You’ve survived yet another NaNoWriMo. Congratulations! You’ve just written a book in 30 days. Now what?
First things first: put your manuscript in a drawer (or in a “Pending” folder on your computer) and let it marinate there for a couple of weeks. Then, when you feel like you’ve given enough space and time between you and your manuscript, bring it back out in the light of day. Now that your mind is fresh, you can refocus. It’s time to bring out your inner editor.
Yes, that annoying voice in your head that you had to stifle when writing for 30 days straight.
Narrative arc and character development are two essential parts of your story that require special attention. They need to be strong and consistent throughout. Only after shoring up the key structural elements can you focus on your technical writing. Click here to read our companion piece: Life after NaNoWriMo: Facing the Technical Edit like a Pro.
Your story should have a well-defined start, middle, and end. You should have action that moves your protagonist through tests or a series of adventures that fundamentally change him or her. If your main character is still the same person on page 476, not enough has happened to her.
A good narrative arc starts with a hook, accelerates to action, intensifies through drama and suspense, and eventually levels off at a high pitch until your reader gradually comes back down to earth with an emotionally satisfying ending.
While you’re aware of this requirement, sometimes it doesn’t come across as clearly in your work. Take a first read through of your manuscript with an eye to identifying the beginning, middle, and end. If you can’t pinpoint these three sections in your book, go back and make it concisely clear.
You should be looking for glaring problems in the narrative arc, like plot holes, wandering timelines, and pacing that slows the action down. One way to narrow down these issues is to write a rough chapter outline of your book so you can chart how your narrative rises and falls along your arc.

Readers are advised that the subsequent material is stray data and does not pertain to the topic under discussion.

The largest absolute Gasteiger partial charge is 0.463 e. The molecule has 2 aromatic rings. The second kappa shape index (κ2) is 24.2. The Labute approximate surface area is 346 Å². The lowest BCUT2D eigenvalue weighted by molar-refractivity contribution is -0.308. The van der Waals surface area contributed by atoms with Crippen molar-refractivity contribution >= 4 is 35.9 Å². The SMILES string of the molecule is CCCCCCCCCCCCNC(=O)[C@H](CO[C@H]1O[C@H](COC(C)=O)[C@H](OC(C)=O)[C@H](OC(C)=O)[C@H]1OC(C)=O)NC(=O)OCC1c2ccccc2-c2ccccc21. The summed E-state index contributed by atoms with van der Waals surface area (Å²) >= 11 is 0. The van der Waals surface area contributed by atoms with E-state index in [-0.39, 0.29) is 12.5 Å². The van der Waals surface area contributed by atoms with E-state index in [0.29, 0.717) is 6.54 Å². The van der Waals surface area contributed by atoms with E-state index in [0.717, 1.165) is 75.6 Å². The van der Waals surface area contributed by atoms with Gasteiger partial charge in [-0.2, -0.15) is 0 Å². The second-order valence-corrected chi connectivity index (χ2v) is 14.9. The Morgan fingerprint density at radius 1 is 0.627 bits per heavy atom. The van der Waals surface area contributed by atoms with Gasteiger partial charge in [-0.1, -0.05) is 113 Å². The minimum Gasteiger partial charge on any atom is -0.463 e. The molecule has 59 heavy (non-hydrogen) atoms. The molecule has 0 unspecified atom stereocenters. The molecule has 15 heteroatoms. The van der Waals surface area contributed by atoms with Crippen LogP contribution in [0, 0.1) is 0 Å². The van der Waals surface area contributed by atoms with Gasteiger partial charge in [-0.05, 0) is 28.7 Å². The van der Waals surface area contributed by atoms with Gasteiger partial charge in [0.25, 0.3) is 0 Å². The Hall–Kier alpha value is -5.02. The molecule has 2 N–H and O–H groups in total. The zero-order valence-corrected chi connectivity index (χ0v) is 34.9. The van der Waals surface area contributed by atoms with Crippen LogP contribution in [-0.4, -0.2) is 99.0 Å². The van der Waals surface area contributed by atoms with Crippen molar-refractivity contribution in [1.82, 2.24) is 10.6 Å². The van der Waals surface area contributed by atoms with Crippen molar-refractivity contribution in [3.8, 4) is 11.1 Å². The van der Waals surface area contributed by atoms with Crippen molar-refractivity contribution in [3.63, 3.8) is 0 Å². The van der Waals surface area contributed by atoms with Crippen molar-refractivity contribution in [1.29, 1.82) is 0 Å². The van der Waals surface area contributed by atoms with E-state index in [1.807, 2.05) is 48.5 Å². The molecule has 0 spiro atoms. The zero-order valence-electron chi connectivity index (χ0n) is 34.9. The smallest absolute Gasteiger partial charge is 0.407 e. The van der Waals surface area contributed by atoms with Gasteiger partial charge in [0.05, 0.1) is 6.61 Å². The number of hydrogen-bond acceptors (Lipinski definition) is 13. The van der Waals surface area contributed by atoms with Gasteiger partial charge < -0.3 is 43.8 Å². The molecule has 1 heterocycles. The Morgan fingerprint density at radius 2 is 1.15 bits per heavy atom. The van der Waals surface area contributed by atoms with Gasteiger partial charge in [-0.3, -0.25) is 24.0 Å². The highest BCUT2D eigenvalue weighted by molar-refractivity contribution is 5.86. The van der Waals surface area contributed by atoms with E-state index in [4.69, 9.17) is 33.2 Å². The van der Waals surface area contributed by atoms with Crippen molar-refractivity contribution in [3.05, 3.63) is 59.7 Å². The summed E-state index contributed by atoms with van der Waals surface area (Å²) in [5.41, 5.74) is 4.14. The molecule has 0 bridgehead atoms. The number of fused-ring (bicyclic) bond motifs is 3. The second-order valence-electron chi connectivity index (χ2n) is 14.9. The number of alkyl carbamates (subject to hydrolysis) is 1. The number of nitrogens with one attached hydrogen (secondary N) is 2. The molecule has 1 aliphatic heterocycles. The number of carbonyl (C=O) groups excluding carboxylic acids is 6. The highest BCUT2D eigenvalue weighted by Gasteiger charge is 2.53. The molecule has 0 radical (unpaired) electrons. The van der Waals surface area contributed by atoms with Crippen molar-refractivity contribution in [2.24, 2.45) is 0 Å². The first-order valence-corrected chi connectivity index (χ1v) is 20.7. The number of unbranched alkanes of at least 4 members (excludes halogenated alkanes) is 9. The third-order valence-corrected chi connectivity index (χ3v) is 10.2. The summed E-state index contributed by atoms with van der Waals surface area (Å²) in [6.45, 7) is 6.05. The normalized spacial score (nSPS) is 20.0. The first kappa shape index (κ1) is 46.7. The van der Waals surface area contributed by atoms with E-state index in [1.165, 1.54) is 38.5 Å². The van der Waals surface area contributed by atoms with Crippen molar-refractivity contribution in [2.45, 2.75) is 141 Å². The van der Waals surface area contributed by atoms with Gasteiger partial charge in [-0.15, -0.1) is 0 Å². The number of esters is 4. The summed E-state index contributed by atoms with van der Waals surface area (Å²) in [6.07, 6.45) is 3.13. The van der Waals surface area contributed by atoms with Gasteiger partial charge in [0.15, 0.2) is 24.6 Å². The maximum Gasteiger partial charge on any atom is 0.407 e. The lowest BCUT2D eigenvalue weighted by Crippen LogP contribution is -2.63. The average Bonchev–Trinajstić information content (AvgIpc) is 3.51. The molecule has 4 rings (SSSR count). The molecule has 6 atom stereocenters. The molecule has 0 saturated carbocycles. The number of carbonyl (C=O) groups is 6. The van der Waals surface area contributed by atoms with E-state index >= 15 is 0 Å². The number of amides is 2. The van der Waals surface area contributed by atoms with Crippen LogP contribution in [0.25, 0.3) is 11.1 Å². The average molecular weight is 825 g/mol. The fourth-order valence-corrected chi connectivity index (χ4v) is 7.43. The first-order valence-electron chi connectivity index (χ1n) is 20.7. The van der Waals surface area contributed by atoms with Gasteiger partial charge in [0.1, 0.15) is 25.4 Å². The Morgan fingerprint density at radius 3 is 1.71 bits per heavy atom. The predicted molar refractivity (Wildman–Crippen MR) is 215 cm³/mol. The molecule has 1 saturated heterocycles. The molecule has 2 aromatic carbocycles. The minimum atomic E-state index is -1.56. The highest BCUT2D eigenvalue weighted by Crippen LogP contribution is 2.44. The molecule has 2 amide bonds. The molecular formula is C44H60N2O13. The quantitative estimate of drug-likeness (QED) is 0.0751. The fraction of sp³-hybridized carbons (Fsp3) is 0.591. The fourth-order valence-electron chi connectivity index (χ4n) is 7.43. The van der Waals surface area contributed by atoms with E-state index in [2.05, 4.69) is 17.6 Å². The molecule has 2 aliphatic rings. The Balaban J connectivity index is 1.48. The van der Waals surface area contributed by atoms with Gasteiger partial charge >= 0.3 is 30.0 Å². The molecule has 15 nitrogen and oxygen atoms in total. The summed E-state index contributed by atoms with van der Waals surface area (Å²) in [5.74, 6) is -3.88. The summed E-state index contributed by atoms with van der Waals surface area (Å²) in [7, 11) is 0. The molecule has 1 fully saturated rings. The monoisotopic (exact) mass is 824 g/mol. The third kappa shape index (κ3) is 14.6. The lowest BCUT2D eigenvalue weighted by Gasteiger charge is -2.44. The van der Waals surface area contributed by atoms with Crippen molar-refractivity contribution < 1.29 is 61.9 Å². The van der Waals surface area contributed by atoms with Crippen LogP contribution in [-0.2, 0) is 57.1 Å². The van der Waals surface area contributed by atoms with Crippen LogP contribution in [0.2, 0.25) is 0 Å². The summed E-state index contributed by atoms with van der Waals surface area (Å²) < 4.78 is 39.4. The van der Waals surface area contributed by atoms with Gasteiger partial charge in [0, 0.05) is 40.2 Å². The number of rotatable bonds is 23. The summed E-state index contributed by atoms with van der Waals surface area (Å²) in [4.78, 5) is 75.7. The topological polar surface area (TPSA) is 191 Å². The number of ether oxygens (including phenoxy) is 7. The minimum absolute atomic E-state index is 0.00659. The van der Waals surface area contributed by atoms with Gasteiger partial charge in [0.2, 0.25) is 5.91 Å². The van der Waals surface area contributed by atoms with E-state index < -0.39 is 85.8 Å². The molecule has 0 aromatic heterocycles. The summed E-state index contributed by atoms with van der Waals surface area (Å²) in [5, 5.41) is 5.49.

It should look something like this:
It’s also time to be ruthless in cutting out scenes and dialogue that don’t move the plot forward. While Stephen King said it most succinctly—“Kill your darlings”—Dr. Seuss said it more poetically:
So the writer who breeds more words than he needs, is making a chore for the reader who reads. - Dr Seuss
Characters need to be changing and growing, and they can’t do that when they’re reactive or helpless in every scene. This doesn’t mean that they should always be in charge, because it’s just as important to show weaknesses and flaws to create a well-rounded character your readers can empathize with.
Take a scenario where your main character is told to do something by his supervisor, and he does it. Now contrast that with a direct order by a superior not to do something, but he does it anyway, because there’s some moral imperative to do so.
Also, obstacles easily overcome aren’t interesting and don’t help your character grow. Does your main character have a significant internal or external problem to solve, especially one that he must make a difficult choice to resolve? This helps make your reader care enough to want to see how he changes as things happen to him.
One thing to pay attention to is direct characterization. If you write “Sarah is a kind-hearted person,” you’re over-stepping your bounds as a narrator. Show your reader how Sarah gave up her seat on the subway to an older woman who was struggling to hold on, even though Sarah herself was 9 months pregnant with swollen ankles.
Another way your character development can stumble is to give your main character a trait that is never again mentioned or shown in the rest of the story. You’ll leave your reader wondering and confused as to why that was included.
You want to put your best work out there for others to read, whether that’s by sending your manuscript to agents or publishers, or self-publishing. Whatever your desired goal, you want to distinguish yourself from other authors by making your manuscript the best it can possibly be.
The first step is to self-edit your narrative arc and character development to ensure they’re both as tight and concise as they need to be.
The next step is to really polish your manuscript with a thorough technical edit. Click here to read our companion piece: Life after NaNoWriMo: Facing the Technical Edit like a Pro, which will guide you through this part of the process.
A professional editor is the final step in the editing process, and this is one step you don’t want to skip. A professional can see things that you’re too close to the work to identify. We all need a fresh, skilled set of eyes. Think of your manuscript as a duet between you and your editor—you’re working in tandem to create something memorable.
You write to communicate to the hearts and minds of others what's burning inside you, and we edit to let the fire show through the smoke. - Arthur Plotnik
Happy editing, my friend.